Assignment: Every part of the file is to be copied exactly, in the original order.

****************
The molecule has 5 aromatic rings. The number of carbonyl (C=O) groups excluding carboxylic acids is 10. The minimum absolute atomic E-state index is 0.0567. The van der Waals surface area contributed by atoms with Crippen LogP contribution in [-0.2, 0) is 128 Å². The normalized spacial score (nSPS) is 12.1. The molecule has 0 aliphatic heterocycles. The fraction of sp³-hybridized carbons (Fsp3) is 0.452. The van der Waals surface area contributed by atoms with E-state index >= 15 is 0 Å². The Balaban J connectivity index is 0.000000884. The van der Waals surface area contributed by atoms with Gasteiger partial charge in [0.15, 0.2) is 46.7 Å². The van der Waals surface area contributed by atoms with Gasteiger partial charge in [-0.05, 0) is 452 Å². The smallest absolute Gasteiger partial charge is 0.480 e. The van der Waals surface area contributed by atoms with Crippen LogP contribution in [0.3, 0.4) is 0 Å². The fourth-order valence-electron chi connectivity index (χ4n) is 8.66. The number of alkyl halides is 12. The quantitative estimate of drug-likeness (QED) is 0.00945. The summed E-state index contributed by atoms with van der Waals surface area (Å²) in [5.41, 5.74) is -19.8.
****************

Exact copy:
The molecule has 5 aromatic rings. The number of carbonyl (C=O) groups excluding carboxylic acids is 10. The minimum absolute atomic E-state index is 0.0567. The van der Waals surface area contributed by atoms with Crippen LogP contribution in [-0.2, 0) is 128 Å². The normalized spacial score (nSPS) is 12.1. The molecule has 0 aliphatic heterocycles. The fraction of sp³-hybridized carbons (Fsp3) is 0.452. The van der Waals surface area contributed by atoms with E-state index >= 15 is 0 Å². The Balaban J connectivity index is 0.000000884. The van der Waals surface area contributed by atoms with Gasteiger partial charge in [0.15, 0.2) is 46.7 Å². The van der Waals surface area contributed by atoms with Gasteiger partial charge in [-0.05, 0) is 452 Å². The smallest absolute Gasteiger partial charge is 0.480 e. The van der Waals surface area contributed by atoms with Crippen LogP contribution in [0.3, 0.4) is 0 Å². The fourth-order valence-electron chi connectivity index (χ4n) is 8.66. The number of alkyl halides is 12. The quantitative estimate of drug-likeness (QED) is 0.00945. The summed E-state index contributed by atoms with van der Waals surface area (Å²) in [5.41, 5.74) is -19.8.